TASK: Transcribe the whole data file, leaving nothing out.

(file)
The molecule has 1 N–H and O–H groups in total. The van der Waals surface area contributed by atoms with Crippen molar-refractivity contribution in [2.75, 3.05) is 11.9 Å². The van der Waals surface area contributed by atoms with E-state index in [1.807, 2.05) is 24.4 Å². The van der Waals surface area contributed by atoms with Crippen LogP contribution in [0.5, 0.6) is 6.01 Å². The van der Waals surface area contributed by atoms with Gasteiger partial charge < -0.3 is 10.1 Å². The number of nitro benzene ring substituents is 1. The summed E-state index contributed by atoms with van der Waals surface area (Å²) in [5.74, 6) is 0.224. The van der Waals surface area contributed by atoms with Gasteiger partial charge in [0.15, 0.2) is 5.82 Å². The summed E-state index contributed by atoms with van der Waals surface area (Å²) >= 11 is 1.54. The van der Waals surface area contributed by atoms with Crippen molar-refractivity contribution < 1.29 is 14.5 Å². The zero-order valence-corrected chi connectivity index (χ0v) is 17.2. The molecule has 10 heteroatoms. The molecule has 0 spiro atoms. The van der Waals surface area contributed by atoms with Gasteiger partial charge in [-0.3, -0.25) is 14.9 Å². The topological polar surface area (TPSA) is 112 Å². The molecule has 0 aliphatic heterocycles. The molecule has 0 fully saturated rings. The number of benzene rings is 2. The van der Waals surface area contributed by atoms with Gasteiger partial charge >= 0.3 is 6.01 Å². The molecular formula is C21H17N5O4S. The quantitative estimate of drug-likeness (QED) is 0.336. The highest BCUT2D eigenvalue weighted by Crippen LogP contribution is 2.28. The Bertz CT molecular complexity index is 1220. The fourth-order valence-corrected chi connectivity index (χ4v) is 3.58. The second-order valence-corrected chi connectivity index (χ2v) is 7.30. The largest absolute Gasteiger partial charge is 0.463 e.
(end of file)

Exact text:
The molecule has 1 N–H and O–H groups in total. The van der Waals surface area contributed by atoms with Crippen molar-refractivity contribution in [2.75, 3.05) is 11.9 Å². The van der Waals surface area contributed by atoms with E-state index in [1.807, 2.05) is 24.4 Å². The van der Waals surface area contributed by atoms with Crippen LogP contribution in [0.5, 0.6) is 6.01 Å². The van der Waals surface area contributed by atoms with Gasteiger partial charge < -0.3 is 10.1 Å². The number of nitro benzene ring substituents is 1. The summed E-state index contributed by atoms with van der Waals surface area (Å²) in [5.74, 6) is 0.224. The van der Waals surface area contributed by atoms with Gasteiger partial charge in [0.15, 0.2) is 5.82 Å². The summed E-state index contributed by atoms with van der Waals surface area (Å²) >= 11 is 1.54. The van der Waals surface area contributed by atoms with Crippen molar-refractivity contribution < 1.29 is 14.5 Å². The zero-order valence-corrected chi connectivity index (χ0v) is 17.2. The molecule has 10 heteroatoms. The molecule has 0 spiro atoms. The van der Waals surface area contributed by atoms with Gasteiger partial charge in [-0.3, -0.25) is 14.9 Å². The topological polar surface area (TPSA) is 112 Å². The molecule has 0 aliphatic heterocycles. The molecule has 0 fully saturated rings. The number of benzene rings is 2. The van der Waals surface area contributed by atoms with Gasteiger partial charge >= 0.3 is 6.01 Å². The molecular formula is C21H17N5O4S. The quantitative estimate of drug-likeness (QED) is 0.336. The highest BCUT2D eigenvalue weighted by Crippen LogP contribution is 2.28. The Bertz CT molecular complexity index is 1220. The fourth-order valence-corrected chi connectivity index (χ4v) is 3.58. The second-order valence-corrected chi connectivity index (χ2v) is 7.30. The largest absolute Gasteiger partial charge is 0.463 e.